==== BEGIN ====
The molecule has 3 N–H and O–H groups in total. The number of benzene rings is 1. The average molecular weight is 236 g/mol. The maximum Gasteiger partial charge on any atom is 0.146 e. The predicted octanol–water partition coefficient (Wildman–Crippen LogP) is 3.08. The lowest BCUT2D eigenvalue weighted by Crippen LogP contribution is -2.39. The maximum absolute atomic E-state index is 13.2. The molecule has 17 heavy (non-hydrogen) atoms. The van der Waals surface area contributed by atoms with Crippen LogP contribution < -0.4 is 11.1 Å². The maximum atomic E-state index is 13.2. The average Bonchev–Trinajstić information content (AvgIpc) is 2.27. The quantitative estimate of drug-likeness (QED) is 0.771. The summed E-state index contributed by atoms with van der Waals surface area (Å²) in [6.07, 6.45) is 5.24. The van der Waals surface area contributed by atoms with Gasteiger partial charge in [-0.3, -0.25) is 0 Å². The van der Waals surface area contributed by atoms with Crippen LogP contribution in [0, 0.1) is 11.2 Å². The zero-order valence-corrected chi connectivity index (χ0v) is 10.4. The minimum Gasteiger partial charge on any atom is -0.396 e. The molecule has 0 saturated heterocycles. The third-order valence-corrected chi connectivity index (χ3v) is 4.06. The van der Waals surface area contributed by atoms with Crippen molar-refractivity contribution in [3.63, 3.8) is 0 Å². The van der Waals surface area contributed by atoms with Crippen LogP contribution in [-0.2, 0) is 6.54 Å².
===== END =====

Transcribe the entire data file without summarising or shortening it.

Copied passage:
The molecule has 3 N–H and O–H groups in total. The number of benzene rings is 1. The average molecular weight is 236 g/mol. The maximum Gasteiger partial charge on any atom is 0.146 e. The predicted octanol–water partition coefficient (Wildman–Crippen LogP) is 3.08. The lowest BCUT2D eigenvalue weighted by Crippen LogP contribution is -2.39. The maximum absolute atomic E-state index is 13.2. The molecule has 17 heavy (non-hydrogen) atoms. The van der Waals surface area contributed by atoms with Crippen LogP contribution < -0.4 is 11.1 Å². The maximum atomic E-state index is 13.2. The average Bonchev–Trinajstić information content (AvgIpc) is 2.27. The quantitative estimate of drug-likeness (QED) is 0.771. The summed E-state index contributed by atoms with van der Waals surface area (Å²) in [6.07, 6.45) is 5.24. The van der Waals surface area contributed by atoms with Gasteiger partial charge in [-0.3, -0.25) is 0 Å². The van der Waals surface area contributed by atoms with Crippen LogP contribution in [0, 0.1) is 11.2 Å². The zero-order valence-corrected chi connectivity index (χ0v) is 10.4. The minimum Gasteiger partial charge on any atom is -0.396 e. The molecule has 0 saturated heterocycles. The third-order valence-corrected chi connectivity index (χ3v) is 4.06. The van der Waals surface area contributed by atoms with Crippen molar-refractivity contribution in [3.63, 3.8) is 0 Å². The van der Waals surface area contributed by atoms with Crippen LogP contribution in [-0.2, 0) is 6.54 Å².